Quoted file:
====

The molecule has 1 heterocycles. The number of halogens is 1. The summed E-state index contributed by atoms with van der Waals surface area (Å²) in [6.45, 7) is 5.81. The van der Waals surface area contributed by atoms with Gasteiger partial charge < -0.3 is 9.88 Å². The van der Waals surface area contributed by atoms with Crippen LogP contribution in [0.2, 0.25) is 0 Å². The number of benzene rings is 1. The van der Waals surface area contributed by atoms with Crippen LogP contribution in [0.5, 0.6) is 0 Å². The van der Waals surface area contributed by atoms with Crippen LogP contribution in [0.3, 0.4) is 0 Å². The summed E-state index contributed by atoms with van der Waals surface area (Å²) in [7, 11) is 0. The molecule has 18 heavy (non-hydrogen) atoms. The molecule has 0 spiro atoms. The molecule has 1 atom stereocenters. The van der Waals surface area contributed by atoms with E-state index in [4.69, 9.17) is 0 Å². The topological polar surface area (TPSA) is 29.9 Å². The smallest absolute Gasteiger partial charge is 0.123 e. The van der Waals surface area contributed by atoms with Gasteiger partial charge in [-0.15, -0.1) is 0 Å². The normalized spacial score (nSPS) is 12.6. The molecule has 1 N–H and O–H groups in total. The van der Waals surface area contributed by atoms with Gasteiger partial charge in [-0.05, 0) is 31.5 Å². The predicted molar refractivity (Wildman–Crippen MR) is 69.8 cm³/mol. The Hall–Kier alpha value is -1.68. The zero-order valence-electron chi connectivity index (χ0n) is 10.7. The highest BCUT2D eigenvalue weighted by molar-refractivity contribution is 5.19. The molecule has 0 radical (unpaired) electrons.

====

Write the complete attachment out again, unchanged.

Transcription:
The molecule has 1 heterocycles. The number of halogens is 1. The summed E-state index contributed by atoms with van der Waals surface area (Å²) in [6.45, 7) is 5.81. The van der Waals surface area contributed by atoms with Gasteiger partial charge < -0.3 is 9.88 Å². The van der Waals surface area contributed by atoms with Crippen LogP contribution in [0.2, 0.25) is 0 Å². The number of benzene rings is 1. The van der Waals surface area contributed by atoms with Crippen LogP contribution in [0.5, 0.6) is 0 Å². The van der Waals surface area contributed by atoms with Crippen LogP contribution in [0.3, 0.4) is 0 Å². The summed E-state index contributed by atoms with van der Waals surface area (Å²) in [7, 11) is 0. The molecule has 18 heavy (non-hydrogen) atoms. The molecule has 0 spiro atoms. The molecule has 1 atom stereocenters. The van der Waals surface area contributed by atoms with E-state index in [4.69, 9.17) is 0 Å². The topological polar surface area (TPSA) is 29.9 Å². The smallest absolute Gasteiger partial charge is 0.123 e. The van der Waals surface area contributed by atoms with Gasteiger partial charge in [-0.15, -0.1) is 0 Å². The normalized spacial score (nSPS) is 12.6. The molecule has 1 N–H and O–H groups in total. The van der Waals surface area contributed by atoms with Gasteiger partial charge in [-0.05, 0) is 31.5 Å². The predicted molar refractivity (Wildman–Crippen MR) is 69.8 cm³/mol. The Hall–Kier alpha value is -1.68. The zero-order valence-electron chi connectivity index (χ0n) is 10.7. The highest BCUT2D eigenvalue weighted by molar-refractivity contribution is 5.19. The molecule has 0 radical (unpaired) electrons.